By: Randy Weisz, Christina Cowger, Dominic Reisig

This chapter of the North Carolina Organic Grain Production Guide covers key management practices for organic wheat and small grain production: crop rotation, tillage, variety selection, planting date, seeding rates and drill operation, soil fertility and harvest.

Chapter 3: Crop Production Management - Corn

By: Ron Heiniger, Dominic Reisig, George Place, Major Goodman

This chapter of the North Carolina Organic Grain Production Guide covers key management practices for organic corn production: hybrid selection, planting date, crop rotation, soil fertility and plant reproduction and propagation.

Tobacco - Boron (B) Deficiency

By: Matthew Vann, Josh Henry, Paul Cockson, Brian Whipker Tobacco Nutrient Information

Tobacco plants that are B deficient are stunted very early on in production when compared to healthy plants. Initial symptoms involve a noticeable distortion at the growing point. The youngest leaves will develop kinks and other unusual growth patterns. Additionally, the upper leaves will be very thick and brittle to the touch. It has a very distinct “ridged” feeling compared to healthy plants. Symptoms can progress very quickly once initial symptoms are observed. The distorted terminal bud will quickly become necrotic and may abscise from the plant. The older foliage will often become darker green in coloration and will also become distorted. The leaves will begin to curl downward and will take on a crinkled appearance.

Measuring Soil Water for Irrigation Scheduling: Monitoring Methods and Devices

By: Robert Evans, Donald Cassel, R.E. Sneed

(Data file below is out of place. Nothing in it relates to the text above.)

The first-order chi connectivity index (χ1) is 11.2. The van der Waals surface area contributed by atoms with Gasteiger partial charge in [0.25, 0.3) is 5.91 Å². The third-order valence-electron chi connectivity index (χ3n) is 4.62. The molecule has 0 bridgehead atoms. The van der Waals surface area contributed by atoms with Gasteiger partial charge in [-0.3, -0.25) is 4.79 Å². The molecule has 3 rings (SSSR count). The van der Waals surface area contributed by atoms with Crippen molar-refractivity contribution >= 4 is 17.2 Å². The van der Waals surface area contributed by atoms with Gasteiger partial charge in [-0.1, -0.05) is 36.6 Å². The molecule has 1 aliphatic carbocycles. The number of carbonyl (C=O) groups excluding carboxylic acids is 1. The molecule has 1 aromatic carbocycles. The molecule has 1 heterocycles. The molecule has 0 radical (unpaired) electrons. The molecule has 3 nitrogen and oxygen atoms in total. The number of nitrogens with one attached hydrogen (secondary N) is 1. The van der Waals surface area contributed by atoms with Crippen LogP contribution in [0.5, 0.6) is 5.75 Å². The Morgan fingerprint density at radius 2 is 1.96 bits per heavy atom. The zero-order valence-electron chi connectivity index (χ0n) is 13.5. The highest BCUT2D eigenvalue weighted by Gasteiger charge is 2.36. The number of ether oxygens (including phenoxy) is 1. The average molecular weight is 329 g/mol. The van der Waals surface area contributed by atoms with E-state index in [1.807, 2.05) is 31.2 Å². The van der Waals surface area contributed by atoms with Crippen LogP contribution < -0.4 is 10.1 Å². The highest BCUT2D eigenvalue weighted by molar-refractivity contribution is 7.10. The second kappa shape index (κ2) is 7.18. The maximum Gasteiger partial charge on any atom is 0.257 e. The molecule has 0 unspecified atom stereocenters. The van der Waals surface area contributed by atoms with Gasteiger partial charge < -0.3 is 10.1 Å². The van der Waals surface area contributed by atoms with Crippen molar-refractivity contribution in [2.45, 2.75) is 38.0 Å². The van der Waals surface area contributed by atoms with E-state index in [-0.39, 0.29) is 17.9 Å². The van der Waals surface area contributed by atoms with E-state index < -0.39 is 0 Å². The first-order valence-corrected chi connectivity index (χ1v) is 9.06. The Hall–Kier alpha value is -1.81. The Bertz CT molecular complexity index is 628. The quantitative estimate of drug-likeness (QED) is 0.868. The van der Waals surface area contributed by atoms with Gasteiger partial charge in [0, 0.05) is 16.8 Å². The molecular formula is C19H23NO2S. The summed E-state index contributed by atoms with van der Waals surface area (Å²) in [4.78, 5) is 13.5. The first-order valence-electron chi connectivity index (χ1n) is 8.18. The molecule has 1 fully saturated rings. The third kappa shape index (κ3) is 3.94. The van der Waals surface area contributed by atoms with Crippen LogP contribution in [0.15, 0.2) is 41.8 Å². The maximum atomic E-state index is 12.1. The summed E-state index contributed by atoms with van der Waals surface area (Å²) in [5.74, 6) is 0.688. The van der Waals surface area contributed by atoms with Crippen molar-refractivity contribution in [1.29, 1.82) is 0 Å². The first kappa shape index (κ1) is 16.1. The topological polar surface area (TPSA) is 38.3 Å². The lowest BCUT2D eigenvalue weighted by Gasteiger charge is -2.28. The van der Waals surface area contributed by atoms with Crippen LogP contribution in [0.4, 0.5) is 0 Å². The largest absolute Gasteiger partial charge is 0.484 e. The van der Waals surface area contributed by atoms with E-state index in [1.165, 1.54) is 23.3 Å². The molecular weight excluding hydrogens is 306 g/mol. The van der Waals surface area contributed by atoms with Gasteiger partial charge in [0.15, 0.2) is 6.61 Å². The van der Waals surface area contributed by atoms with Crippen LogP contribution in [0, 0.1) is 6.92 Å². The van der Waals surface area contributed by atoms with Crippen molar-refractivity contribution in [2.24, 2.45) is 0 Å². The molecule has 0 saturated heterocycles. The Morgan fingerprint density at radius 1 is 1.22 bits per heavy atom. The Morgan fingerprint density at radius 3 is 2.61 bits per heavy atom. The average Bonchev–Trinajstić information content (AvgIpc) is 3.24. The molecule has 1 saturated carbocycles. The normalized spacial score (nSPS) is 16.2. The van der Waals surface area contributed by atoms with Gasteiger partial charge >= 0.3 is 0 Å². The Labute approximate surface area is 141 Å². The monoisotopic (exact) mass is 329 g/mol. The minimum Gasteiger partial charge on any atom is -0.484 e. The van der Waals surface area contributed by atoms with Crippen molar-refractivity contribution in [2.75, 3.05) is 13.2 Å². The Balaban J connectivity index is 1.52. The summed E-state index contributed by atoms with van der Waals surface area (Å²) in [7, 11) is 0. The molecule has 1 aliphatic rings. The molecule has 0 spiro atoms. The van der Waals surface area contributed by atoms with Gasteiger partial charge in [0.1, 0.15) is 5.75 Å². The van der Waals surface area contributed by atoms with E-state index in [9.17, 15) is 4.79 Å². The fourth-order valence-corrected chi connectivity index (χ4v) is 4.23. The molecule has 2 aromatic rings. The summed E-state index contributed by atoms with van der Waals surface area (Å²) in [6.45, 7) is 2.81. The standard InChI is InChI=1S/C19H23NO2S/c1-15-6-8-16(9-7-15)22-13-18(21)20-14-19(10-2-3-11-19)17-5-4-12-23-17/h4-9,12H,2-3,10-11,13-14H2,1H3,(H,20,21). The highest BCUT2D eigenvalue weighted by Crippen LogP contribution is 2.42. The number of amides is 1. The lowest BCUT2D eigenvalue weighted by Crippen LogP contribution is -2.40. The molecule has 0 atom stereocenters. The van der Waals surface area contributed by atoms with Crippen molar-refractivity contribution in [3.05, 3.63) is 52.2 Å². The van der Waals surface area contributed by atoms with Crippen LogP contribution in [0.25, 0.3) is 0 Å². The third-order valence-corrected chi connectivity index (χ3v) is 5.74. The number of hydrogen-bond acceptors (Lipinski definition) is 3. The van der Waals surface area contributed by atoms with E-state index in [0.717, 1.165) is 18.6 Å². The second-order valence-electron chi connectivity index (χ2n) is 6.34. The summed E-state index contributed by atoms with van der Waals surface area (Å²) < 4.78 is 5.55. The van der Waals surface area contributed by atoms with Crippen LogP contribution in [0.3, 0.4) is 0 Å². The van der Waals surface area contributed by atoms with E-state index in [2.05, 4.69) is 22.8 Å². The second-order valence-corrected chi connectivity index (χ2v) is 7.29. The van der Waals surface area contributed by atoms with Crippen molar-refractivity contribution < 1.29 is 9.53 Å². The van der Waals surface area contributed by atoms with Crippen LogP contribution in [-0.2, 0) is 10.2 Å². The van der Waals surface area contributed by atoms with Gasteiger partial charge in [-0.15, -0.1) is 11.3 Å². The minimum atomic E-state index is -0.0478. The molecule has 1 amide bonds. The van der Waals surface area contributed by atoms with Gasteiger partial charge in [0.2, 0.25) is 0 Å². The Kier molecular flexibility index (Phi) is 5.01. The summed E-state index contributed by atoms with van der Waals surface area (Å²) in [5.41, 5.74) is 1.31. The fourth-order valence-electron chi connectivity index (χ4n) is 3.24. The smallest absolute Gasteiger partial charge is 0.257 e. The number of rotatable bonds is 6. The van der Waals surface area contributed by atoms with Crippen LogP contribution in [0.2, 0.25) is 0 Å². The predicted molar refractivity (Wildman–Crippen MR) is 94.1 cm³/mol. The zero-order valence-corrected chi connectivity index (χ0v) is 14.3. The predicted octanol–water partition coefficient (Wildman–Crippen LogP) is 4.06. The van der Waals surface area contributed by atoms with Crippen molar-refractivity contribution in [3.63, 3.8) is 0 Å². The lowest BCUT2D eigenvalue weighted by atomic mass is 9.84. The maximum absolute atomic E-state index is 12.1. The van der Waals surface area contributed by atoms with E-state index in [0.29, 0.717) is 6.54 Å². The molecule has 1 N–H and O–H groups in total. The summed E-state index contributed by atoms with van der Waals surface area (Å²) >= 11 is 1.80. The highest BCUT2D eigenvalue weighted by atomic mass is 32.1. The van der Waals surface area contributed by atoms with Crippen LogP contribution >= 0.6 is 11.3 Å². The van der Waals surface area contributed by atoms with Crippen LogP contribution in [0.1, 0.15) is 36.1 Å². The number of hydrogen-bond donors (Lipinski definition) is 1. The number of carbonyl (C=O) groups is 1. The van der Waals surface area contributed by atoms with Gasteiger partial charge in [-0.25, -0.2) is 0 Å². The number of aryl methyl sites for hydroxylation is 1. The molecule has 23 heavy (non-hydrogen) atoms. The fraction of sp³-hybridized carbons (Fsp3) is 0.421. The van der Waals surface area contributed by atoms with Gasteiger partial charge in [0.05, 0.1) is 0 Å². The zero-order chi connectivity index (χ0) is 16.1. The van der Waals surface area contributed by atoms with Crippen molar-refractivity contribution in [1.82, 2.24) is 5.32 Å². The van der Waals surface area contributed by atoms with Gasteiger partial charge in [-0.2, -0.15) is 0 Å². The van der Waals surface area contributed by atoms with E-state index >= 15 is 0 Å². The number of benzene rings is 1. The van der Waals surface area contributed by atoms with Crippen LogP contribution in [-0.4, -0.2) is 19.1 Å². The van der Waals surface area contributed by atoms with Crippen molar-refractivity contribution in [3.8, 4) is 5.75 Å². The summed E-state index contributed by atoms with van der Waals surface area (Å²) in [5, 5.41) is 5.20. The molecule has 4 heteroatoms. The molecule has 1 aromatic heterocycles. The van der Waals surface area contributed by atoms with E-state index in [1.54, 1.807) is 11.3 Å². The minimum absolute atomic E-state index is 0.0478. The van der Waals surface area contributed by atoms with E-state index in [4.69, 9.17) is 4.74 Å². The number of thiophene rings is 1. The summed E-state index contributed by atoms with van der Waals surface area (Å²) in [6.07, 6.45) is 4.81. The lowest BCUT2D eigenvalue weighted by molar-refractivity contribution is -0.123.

This publication provides information you will need for measuring soil water: types of soil-water measuring devices, how to select the right measuring device and how to prepare and install these devices.

2018 Flue-Cured Tobacco Guide

By: Blake Brown, Jonathan Phillips, Grant Ellington, Loren Fisher, Matthew Vann, Matt Inman, Kenneth Barnes, Rick Seagroves, Scott Whitley, W. David Smith, Hannah Burrack, Catherine LePrevost, Lindsey Thiessen, Aurora Toennisson

This guide for growers, updated annually, provides information on production and pest management practices applicable to growing flue-cured tobacco in North Carolina.

Organic Sweet Corn Production

By: Jeanine Davis Horticulture Information Leaflets

In most of the south, sweet corn can be produced from early spring until fall. However, sweet corn does have some specific environmental and cultural needs that must be met for the plant to produce high-marketable yields. Corn is a warm-season crop that requires high temperatures for optimum germination and rapid growth. In general, sweet corn does not tolerate cold weather, and frost will injure sweet corn at any stage of growth. Other stressful climatic conditions, such as drought or flooding, can reduce yields and cause small, deformed ears.

Small Grain Production Guide

By: Randy Weisz, Gaylon Ambrose, Stephen Bambara, Christina Cowger, Carl Crozier, Wesley Everman, Ron Heiniger, D. Ames Herbert, David Jordan, Paul Murphy, Dominic Reisig

This production guide for wheat and other small grains grown in North Carolina includes sections on pre-plant considerations, fertility management, pest management and special considerations.

Cotton Defoliation

By: Keith Edmisten, Guy Collins

This publication, chapter 12 of the 2018 Cotton Information handbook, discusses defoliation practices in cotton production.

2018 Cotton Cost of Production

By: Gary Bullen

This publication, chapter 1 of the 2018 Cotton Information handbook, provides information about the costs of cotton production in 2018.

Best Management Practices for Agricultural Nutrients